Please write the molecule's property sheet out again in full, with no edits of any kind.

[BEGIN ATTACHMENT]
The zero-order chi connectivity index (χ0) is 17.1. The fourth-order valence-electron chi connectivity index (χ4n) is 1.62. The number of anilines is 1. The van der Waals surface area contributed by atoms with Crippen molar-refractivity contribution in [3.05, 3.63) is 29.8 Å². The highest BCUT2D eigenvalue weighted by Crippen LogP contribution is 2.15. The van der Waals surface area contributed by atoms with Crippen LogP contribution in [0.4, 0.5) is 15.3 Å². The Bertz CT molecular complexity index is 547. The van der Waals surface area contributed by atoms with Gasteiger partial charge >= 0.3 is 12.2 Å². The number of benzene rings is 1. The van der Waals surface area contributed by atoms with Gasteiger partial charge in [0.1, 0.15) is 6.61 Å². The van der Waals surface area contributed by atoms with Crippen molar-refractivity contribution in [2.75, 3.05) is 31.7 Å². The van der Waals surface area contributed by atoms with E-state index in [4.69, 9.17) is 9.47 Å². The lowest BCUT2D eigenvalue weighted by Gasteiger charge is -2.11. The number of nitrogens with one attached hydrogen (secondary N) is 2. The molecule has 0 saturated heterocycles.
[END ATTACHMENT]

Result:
The zero-order chi connectivity index (χ0) is 17.1. The fourth-order valence-electron chi connectivity index (χ4n) is 1.62. The number of anilines is 1. The van der Waals surface area contributed by atoms with Crippen molar-refractivity contribution in [3.05, 3.63) is 29.8 Å². The highest BCUT2D eigenvalue weighted by Crippen LogP contribution is 2.15. The van der Waals surface area contributed by atoms with Crippen LogP contribution in [0.4, 0.5) is 15.3 Å². The Bertz CT molecular complexity index is 547. The van der Waals surface area contributed by atoms with Gasteiger partial charge >= 0.3 is 12.2 Å². The number of benzene rings is 1. The van der Waals surface area contributed by atoms with Gasteiger partial charge in [0.1, 0.15) is 6.61 Å². The van der Waals surface area contributed by atoms with Crippen molar-refractivity contribution in [2.75, 3.05) is 31.7 Å². The van der Waals surface area contributed by atoms with E-state index in [4.69, 9.17) is 9.47 Å². The lowest BCUT2D eigenvalue weighted by Gasteiger charge is -2.11. The number of nitrogens with one attached hydrogen (secondary N) is 2. The molecule has 0 saturated heterocycles.